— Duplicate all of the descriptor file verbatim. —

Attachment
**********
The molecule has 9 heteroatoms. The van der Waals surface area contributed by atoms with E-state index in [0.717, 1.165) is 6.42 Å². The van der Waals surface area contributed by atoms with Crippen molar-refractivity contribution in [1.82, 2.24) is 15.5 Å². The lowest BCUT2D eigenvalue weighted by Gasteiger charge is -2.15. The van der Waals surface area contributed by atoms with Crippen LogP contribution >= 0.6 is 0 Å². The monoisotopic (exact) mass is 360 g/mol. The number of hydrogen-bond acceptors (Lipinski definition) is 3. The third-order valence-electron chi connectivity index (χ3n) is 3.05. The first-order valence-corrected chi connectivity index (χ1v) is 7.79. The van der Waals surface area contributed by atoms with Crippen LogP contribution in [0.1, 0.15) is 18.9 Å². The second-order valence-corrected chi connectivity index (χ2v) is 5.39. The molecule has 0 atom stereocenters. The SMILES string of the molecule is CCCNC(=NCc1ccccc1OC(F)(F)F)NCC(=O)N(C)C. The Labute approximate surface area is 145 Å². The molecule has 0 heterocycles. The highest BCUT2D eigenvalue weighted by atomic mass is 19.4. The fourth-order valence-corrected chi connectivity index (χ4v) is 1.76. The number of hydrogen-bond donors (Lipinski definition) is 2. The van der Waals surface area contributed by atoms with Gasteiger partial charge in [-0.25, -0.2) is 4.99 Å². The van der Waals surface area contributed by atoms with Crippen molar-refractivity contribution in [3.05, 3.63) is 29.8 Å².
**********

The molecule has 9 heteroatoms. The van der Waals surface area contributed by atoms with E-state index in [0.717, 1.165) is 6.42 Å². The van der Waals surface area contributed by atoms with Crippen molar-refractivity contribution in [1.82, 2.24) is 15.5 Å². The lowest BCUT2D eigenvalue weighted by Gasteiger charge is -2.15. The van der Waals surface area contributed by atoms with Crippen LogP contribution >= 0.6 is 0 Å². The monoisotopic (exact) mass is 360 g/mol. The number of hydrogen-bond acceptors (Lipinski definition) is 3. The third-order valence-electron chi connectivity index (χ3n) is 3.05. The first-order valence-corrected chi connectivity index (χ1v) is 7.79. The van der Waals surface area contributed by atoms with Crippen LogP contribution in [0.1, 0.15) is 18.9 Å². The second-order valence-corrected chi connectivity index (χ2v) is 5.39. The molecule has 0 atom stereocenters. The SMILES string of the molecule is CCCNC(=NCc1ccccc1OC(F)(F)F)NCC(=O)N(C)C. The Labute approximate surface area is 145 Å². The molecule has 0 heterocycles. The highest BCUT2D eigenvalue weighted by atomic mass is 19.4. The fourth-order valence-corrected chi connectivity index (χ4v) is 1.76. The number of hydrogen-bond donors (Lipinski definition) is 2. The van der Waals surface area contributed by atoms with Gasteiger partial charge in [-0.25, -0.2) is 4.99 Å². The van der Waals surface area contributed by atoms with Crippen molar-refractivity contribution in [3.05, 3.63) is 29.8 Å².